Technical & Electrical Code Information
Installing our Energy Management Devices will allow an electrician to exclude the Electric Vehicle charging portion and possibly other device loads from the residential electrical load calculation found in your US and Canadian codebook.
NEC 220.70 Energy Management Systems (EMSs) "If an energy management system (EMS) is used to limit the current to a feeder or service in accordance with 750.30, a single value equal to the maximum ampere setpoint of the EMS shall be permitted to be used in load calculations for the feeder or service." NEC - National Electrical Code 2023
NEC 70-619 Article 750 and part 625 "750.1 Scope: This article applies to the installation and operation of energy management systems." NEC - National Electrical Code 2020
CEC 8-500 & 8-106(10,11) "CEC 8-106 (11) For the purposes of Rules 8-200 1) a) vi), 8-202 3) d), 8-204 1) d), 8-206 1) d), 8-208 1) d), and 8-210 c), where an electric vehicle energy management system as described in Subrule 10) monitors the consumer’s service and feeders and controls the electric vehicle supply equipment loads in accordance with Rule 8-500, the demand load for the electric vehicle supply equipment shall not be required to be considered in the determination of the calculated load." CEC - Canadian Electrical Code 2021 by CSA
As a result, the effective load calculation of the electrical service will not change despite being able to operate a high current device like an EV charger for the majority, if not all, of the operating cycle each day. This is not just simply switching between two loads as that method is an inefficient way to control these loads and creates much longer off times as a result. To provide additional charging efficiency our EVEMS devices read instantaneous total service current 24 hours a day and constantly feed this into a computer that filters out things like problematic electrical fluctuations, inrush currents, and things like these to better determine if there is the capacity for charging, or not. This will provide for the longest charge cycle without causing potentially damaging oscillations or unnecessary stoppages.
Our products are designed for electrical service sizes of 60A - 100A, 125A, 150A & 200A and accommodate the most common EV charge rates up to using a 60A breaker. To add flexibility, we have also included a setting for other electrical devices that can tolerate load shedding.
When your EVEMS installation is completed, an additional safety feature puts all settings behind a built-in partition that keeps potentially curious fingers from changing them and thereby creating dangerous situations and unnecessary call-backs. This provides for a safer and cleaner finished product.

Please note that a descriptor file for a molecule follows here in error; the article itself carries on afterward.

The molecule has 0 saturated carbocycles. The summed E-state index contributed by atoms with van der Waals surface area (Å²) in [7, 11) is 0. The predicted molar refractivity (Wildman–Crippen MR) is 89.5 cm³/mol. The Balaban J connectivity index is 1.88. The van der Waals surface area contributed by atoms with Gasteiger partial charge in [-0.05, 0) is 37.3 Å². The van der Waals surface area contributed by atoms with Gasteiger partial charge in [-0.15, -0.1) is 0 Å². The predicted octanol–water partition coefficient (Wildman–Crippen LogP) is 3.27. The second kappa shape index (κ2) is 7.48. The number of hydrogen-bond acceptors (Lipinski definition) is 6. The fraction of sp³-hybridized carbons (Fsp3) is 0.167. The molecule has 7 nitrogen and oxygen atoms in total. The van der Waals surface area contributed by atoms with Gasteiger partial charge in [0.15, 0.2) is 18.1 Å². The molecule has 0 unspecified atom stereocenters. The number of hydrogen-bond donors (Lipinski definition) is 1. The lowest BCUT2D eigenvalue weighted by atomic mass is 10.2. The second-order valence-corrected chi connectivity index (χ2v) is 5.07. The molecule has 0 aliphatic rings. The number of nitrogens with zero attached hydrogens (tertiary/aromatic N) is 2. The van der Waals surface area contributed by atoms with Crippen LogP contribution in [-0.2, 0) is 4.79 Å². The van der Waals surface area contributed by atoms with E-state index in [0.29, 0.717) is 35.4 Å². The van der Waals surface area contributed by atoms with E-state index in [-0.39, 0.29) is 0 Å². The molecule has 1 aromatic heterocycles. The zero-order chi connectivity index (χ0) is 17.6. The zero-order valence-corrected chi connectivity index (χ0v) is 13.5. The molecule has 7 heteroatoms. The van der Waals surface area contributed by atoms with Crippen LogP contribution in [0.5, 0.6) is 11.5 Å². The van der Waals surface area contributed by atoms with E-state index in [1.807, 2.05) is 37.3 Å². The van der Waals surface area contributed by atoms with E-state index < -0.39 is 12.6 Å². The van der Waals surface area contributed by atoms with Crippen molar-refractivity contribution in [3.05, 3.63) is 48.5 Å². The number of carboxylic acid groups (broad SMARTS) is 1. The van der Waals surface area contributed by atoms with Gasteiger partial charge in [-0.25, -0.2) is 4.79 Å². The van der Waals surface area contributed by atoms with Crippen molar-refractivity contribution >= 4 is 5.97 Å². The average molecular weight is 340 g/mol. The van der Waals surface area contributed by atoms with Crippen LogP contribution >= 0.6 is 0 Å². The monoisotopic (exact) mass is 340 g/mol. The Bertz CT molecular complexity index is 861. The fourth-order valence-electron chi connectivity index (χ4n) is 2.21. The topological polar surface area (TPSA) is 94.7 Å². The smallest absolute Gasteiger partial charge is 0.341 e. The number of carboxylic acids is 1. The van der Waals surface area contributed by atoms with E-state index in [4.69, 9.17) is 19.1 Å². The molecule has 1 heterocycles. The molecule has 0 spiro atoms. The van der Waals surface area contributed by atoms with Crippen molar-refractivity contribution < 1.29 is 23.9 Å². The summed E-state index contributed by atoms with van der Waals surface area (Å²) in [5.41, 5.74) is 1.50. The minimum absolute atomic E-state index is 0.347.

Our Fail-Safe de-energization is also an important consideration when selecting energy management systems. Many other devices use a latching relay design that can leave the controlled device in a “powered state” indefinitely if the controller fails. This presents a serious electrical safety concern. The Black Box Energy Manager uses a switching system that de-energizes the end device and will prevent this safety issue. This is the preferred state of electrical device failure by Electrical Inspections and regulators
In Canada, some have asked if putting our current monitoring devices on the lines side of a panel disconnect or main breaker would be an electrical code violation. This is addressed in CEC 6-212 (1) & (2). Although subrule one seems to indicate that this may be a problem, the second paragraph provides this specific clarification: "CEC 6-212 (2)* Notwithstanding Subrule 1), service equipment designed for accommodating current monitoring devices or other associated electrical equipment that must, for its operation, be connected to the line side of the service disconnecting means, shall be permitted". This code reference along with our approved product front label that states "The electromagnetic current monitoring devices included can be installed in the main electrical service disconnect area" combined with our installation manual that explains how this is to be done safely, clearly shows that our products fit into a safe and code compliant installation accepted in both the US and Canada.
We have also made clear on our product front label that our energy managers are approved for general use and as an EVEMS / EMS. It also states that an optional neutral slice can be made in the enclosure and how it is to be done with the accessories included.
To address any space concerns, we have divided our current monitoring devices into two models to allow for smaller ones in the models for 100A service sizes and below (EVEMS240-100) and larger ones for the services sizes 100A and above (EVEMS240-200). As well, you will notice on our specifications sheet that the shape of our current monitoring devices are thinner on two sides to help them to easily fit into the service area.
We have worked closely with Regulators and Jurisdictions Having Authority or Inspection Agencies to address this and other code questions. This proactive approach has allowed our approved products to operate as intended and be accepted as compliant from coast to coast.
For further information please contact us as we are happy to hear from our customers and authorities having jurisdiction for a smooth adoption by contractors and regulators.